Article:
I stopped on the way home to get a pedicure, which is something I’ve never gotten in the two years of living here. But, given the fact I’m unable to bend due to my fused spine and now even less able to bend because of, well, your ridiculous size, I figured someone who does not love me ought to trim my nails and scrape the dead skin off my feet. There was a women sitting with her feet in the tub when I got there. She glanced over as I was picking out a color and said, “you look like you deserve a pedicure, when are you due?”. I gave her the I-know-right look and told her my due date had come and gone sometime ago. I climbed up to the massage chair, flipped through some trashy magazines that I only seem to ever pick up while waiting in line at the grocery store or at a doctor’s appointment, and left the nail salon with cherry red toe nails feeling like now would be a good time to go into labor. As would yesterday, but – ya know – ships sail.

The rest of that day was spent like the days that preceded it — waiting. I waited all the way through dinner and got in bed that night dreading the passing of another day and feeling much like I did the evenings preceding it — defeated. I got up to the bathroom, noticed some blood tinged mucous, googled “bloody show”, compared pictures others had posted, told Willy it could mean we’d be on our way to the hospital soon OR it could mean several more days of waiting (thanks, again, google for all your wonderfully definitive information), and got in bed with just the slightest glimmer of hope to combat the usual feeling of defeat.

As if you had more respect for our OB than I, just a few minutes after midnight – per his request – I felt the first contraction that caught my attention and briefly made me exhale just a tad longer than usual. Not being the first time I was awoken by a contraction that seemed to be gaining in magnitude, I didn’t get too excited. I did consider timing it to see when the next one would come and sure enough, five minutes later, I had another. I stopped timing them, however, when ten more minutes went by and nothing much happened. Defeat, pouring back in.

Then, around 12:20am (keep track of the time here because it’s an important part of your story), I heard a “pop”. I turned to your Papa and said, “did you hear that?”. He wrote me off entirely, assumed I was dreaming and responded to me the same way you’d respond to a drunk person who you know isn’t in their right mind to be having a serious conversation. He blamed it on my back, “It was probably just your back cracking”. Only it felt very internal. To be honest, I thought you had broke your neck. I spent the next couple of minutes waiting for you to move, to be sure you were okay, and when you responded with some gentle kicks, I got up to go to the bathroom hoping to see some sign of impending labor. Alas, nothing. Defeat, pouring back in.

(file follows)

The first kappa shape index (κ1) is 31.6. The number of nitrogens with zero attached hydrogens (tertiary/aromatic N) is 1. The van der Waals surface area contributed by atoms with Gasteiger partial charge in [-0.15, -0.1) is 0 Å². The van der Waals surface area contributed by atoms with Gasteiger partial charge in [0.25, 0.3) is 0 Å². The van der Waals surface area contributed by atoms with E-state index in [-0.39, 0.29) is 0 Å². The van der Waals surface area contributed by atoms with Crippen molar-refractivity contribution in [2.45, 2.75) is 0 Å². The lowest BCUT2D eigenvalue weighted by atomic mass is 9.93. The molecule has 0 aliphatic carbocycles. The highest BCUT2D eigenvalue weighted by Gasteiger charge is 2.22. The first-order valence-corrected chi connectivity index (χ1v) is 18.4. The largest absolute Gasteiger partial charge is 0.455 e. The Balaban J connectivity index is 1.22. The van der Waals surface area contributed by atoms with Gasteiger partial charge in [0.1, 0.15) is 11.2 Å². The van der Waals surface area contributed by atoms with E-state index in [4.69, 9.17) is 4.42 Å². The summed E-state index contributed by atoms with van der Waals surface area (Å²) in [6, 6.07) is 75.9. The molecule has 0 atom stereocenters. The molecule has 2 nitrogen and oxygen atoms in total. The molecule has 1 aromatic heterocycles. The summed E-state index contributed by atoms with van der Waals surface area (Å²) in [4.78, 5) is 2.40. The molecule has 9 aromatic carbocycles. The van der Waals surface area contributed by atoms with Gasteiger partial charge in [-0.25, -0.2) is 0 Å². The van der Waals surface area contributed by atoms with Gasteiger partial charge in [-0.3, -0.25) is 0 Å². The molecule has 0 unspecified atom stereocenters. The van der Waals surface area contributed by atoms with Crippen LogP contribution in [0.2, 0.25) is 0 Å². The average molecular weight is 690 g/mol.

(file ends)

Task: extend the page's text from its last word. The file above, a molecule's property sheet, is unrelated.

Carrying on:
I climbed back in bed and succumbed to the fact it was going to be another sleepless night, waiting and wondering and anticipating. And then my underwear started to feel wet. My first inclination was to wait, to be sure. My second inclination was to get out of bed and avoid having to deal with a mattress soaked with amniotic fluid. I made my way to the bathroom, again, this time accompanied by a clear puddle of water beneath my feet. I called my doula, told her in a calm voice that my water broke and asked her what I’m supposed to do now. Given the time and lack of sleep, she suggested waiting just a bit and trying to get some more rest. I knew in my heart of hearts I would not be able to take her advice.

I made my way back to the bed and had a contraction that made me grab hold of the bedding for support. Your Papa called the OB. I went over to my desk and consulted the list I had made (I love lists) of tasks to complete in early labor; things like shower, put toiletry bag in backpack, turn off computer, etc, etc. I started moaning in such a way that your Papa said, “How ’bout you stop doing that stuff and we start to head over to the hospital”. I agreed because it was obvious shit was gonna go down. We got in the car about 12:30am.

My contractions seemed to be escalating quickly. It literally went from my water breaking to full-on labor land mode. I tried to watch the clock to time them but each time one came I was swept away in such a way that no thoughts registered, common logic had all but left. I was in survival mode and the drive to the hospital felt like the longest drive of my life. The commute to the hospital is about 20 minutes and your Papa must had been driving 95 mph in addition to running several red lights. I heard your Papa on the phone with the OB, “I’m no OB but I think things are moving pretty quickly…”.